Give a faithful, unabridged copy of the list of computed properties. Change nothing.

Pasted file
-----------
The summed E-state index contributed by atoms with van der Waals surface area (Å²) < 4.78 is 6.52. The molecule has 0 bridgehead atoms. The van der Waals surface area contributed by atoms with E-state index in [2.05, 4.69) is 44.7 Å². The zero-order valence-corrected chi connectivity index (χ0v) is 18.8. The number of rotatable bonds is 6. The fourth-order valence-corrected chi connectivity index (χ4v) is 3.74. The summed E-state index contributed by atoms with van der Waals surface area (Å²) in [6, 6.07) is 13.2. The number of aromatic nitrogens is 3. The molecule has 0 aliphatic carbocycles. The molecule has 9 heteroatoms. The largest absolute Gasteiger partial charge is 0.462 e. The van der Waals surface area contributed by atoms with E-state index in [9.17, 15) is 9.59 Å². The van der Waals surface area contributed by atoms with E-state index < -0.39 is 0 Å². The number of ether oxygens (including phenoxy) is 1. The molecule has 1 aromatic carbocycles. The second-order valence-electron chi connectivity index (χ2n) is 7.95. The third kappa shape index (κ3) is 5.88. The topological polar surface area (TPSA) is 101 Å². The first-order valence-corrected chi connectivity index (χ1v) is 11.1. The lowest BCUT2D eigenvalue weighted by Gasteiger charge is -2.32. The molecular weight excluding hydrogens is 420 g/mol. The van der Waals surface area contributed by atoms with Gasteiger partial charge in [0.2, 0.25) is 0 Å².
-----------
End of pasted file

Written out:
The summed E-state index contributed by atoms with van der Waals surface area (Å²) < 4.78 is 6.52. The molecule has 0 bridgehead atoms. The van der Waals surface area contributed by atoms with E-state index in [2.05, 4.69) is 44.7 Å². The zero-order valence-corrected chi connectivity index (χ0v) is 18.8. The number of rotatable bonds is 6. The fourth-order valence-corrected chi connectivity index (χ4v) is 3.74. The summed E-state index contributed by atoms with van der Waals surface area (Å²) in [6, 6.07) is 13.2. The number of aromatic nitrogens is 3. The molecule has 0 aliphatic carbocycles. The molecule has 9 heteroatoms. The largest absolute Gasteiger partial charge is 0.462 e. The van der Waals surface area contributed by atoms with E-state index in [9.17, 15) is 9.59 Å². The van der Waals surface area contributed by atoms with E-state index < -0.39 is 0 Å². The number of ether oxygens (including phenoxy) is 1. The molecule has 1 aromatic carbocycles. The second-order valence-electron chi connectivity index (χ2n) is 7.95. The third kappa shape index (κ3) is 5.88. The topological polar surface area (TPSA) is 101 Å². The first-order valence-corrected chi connectivity index (χ1v) is 11.1. The lowest BCUT2D eigenvalue weighted by Gasteiger charge is -2.32. The molecular weight excluding hydrogens is 420 g/mol. The van der Waals surface area contributed by atoms with Gasteiger partial charge in [0.2, 0.25) is 0 Å².